It’s that focus on perfection that led to some homogeneity in music. Romano laments about safeguards set up to coddle what he calls the soft generation: where the approach to art, marketing, and advertising has created a system that’s “very boring, and probably damaging,” a world “where there’s no bullies and everyone’s friends and nobody has anything to say.” The Internet has helped create that homogeneity, and has thus had a major part in the near extinction of mythologies—we can prove most anyone’s lies wrong with a couple Google searches. With that eradication comes the loss of our greatest cultural stories. Do we really believe Robert Johnson made a deal with the Devil down at a Mississippi crossroads? Isn’t life a lot more magical if you do?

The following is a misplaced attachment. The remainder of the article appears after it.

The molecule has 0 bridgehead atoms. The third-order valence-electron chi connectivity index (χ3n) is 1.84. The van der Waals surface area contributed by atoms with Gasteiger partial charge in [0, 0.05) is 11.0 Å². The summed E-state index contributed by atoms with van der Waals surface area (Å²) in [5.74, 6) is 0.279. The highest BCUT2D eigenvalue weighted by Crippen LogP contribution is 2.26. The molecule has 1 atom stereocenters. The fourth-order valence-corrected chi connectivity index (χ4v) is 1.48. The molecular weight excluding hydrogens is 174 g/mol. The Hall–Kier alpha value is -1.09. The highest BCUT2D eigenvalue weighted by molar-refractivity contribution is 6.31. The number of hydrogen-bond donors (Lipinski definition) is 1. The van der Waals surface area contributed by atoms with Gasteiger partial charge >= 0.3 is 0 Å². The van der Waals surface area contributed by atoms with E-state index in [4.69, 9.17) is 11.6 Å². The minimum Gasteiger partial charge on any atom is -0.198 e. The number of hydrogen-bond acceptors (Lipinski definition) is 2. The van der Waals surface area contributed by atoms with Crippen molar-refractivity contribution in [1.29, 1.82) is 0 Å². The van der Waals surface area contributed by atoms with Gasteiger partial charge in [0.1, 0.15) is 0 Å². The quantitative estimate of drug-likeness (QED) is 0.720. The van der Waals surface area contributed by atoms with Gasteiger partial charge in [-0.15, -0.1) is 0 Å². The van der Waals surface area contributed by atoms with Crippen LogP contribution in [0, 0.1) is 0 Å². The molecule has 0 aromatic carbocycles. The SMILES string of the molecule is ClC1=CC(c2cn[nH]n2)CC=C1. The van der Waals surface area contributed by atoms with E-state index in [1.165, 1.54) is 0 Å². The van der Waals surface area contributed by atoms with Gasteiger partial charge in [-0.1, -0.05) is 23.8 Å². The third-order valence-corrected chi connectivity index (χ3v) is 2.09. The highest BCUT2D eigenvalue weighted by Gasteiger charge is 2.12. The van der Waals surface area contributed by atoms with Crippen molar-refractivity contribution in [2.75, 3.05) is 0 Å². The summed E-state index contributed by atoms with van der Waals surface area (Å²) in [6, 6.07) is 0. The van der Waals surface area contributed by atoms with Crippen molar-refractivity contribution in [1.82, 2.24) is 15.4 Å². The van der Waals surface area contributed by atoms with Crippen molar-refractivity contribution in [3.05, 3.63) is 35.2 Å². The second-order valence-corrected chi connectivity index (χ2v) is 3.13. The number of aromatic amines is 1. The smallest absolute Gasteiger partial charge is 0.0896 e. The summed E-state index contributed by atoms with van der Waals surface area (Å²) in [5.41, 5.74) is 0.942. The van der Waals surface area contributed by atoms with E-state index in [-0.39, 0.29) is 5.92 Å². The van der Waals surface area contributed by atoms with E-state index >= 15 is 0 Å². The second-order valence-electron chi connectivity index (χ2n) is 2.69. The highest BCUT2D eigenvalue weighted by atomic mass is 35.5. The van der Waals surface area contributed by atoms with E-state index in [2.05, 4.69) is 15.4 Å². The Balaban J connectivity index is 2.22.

“I remember when I put out my first record, I wrote this totally ridiculous bio that was basically the story from the movie The Jerk, and I didn’t really realize,” Romano says about his own early truth-bending. “It was some ridiculous thing about how the tapes got destroyed and I was trying to compile it and I got shot with a BB gun and went blind in one eye. I don’t even remember, it was all totally ridiculous and went on and on. But it’s crazy, some people totally believed it. My girlfriend’s father, before I met him, was just like, ‘god, what a life you’ve had!’”


Photo by the author